F = E - m \approx n (\mathrm{e}^{-\frac{m}{n}} - 1)

Lets look at two possible regimes: If m \gg n

E \approx m + n (\mathrm{e}^{-\frac{m}{n}} - 1) \approx m - n

If m \ll n:

E \approx m + n (\mathrm{e}^{-\frac{m}{n}} - 1) \approx m + n\left(1 - \frac{m}{n} + \frac{1}{2} \left(\frac{m}{n}\right)^2 \mp \ldots - 1\right) \approx \frac{1}{2}\frac{m^2}{n}

Estimating the last layer as the one at which an expected 0.5 elements are stored, the second to last layer has \frac{1}{2}\frac{m_{-1}^2}{n} = \frac{1}{2} \Rightarrow m_{-1}= \sqrt{n} elements stored (Sanity check: This is exacty what we would expect from the birthday paradox, so we’re on the right track). Layer last but two would have \frac{1}{2}\frac{m_{-2}^2}{n} = m_{-1} = \sqrt{n} \rightarrow m_{-2} = \sqrt{2n\sqrt{n}} = \sqrt{2} n^{\frac{3}{4}}. We can iterate this until we get to a “relatively full” layer, at which point th m \gg n regime takes over.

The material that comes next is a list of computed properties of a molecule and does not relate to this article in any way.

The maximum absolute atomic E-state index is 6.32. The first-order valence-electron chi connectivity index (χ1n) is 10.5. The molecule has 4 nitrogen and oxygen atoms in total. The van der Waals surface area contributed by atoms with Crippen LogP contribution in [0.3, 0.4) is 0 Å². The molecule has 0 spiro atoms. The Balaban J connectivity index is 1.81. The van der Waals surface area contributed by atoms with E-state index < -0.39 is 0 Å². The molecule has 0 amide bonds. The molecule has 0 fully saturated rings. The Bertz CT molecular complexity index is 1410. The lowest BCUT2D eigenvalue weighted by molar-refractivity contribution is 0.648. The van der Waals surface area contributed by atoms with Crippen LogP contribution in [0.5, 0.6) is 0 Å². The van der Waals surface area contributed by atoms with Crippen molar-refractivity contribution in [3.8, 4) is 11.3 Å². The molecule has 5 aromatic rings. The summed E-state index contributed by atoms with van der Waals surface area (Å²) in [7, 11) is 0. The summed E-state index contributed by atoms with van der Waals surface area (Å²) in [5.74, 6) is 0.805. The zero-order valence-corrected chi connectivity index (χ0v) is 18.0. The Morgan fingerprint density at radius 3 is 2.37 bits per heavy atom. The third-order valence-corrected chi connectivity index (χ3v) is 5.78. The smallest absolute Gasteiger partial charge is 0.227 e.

From this we see that what will happen is that

  • We will have m/n almost full layers
  • Then we will have a number \delta of layers which will get gradually more empty

The total number of layers is thus m/n+\delta. \delta depends weakly on n, and my numerical estimate is \delta(n=2^{24})\approx 4 and \delta(n=2^{32}) \approx 5.

Since the layers at the end get empty very quickly, the number of reveals necessary to prove non-membership does not contain \delta in the average case, and thus only ca. m/n+1 reveals are necessary to prove non-membership.

DOS attack

We will consider the following DOS attack:

  • How many extra layers \epsilon can an attacker add to the expected m/n+\delta layers (effectively forcing the storage of m/n+\delta+\epsilon layers by grinding)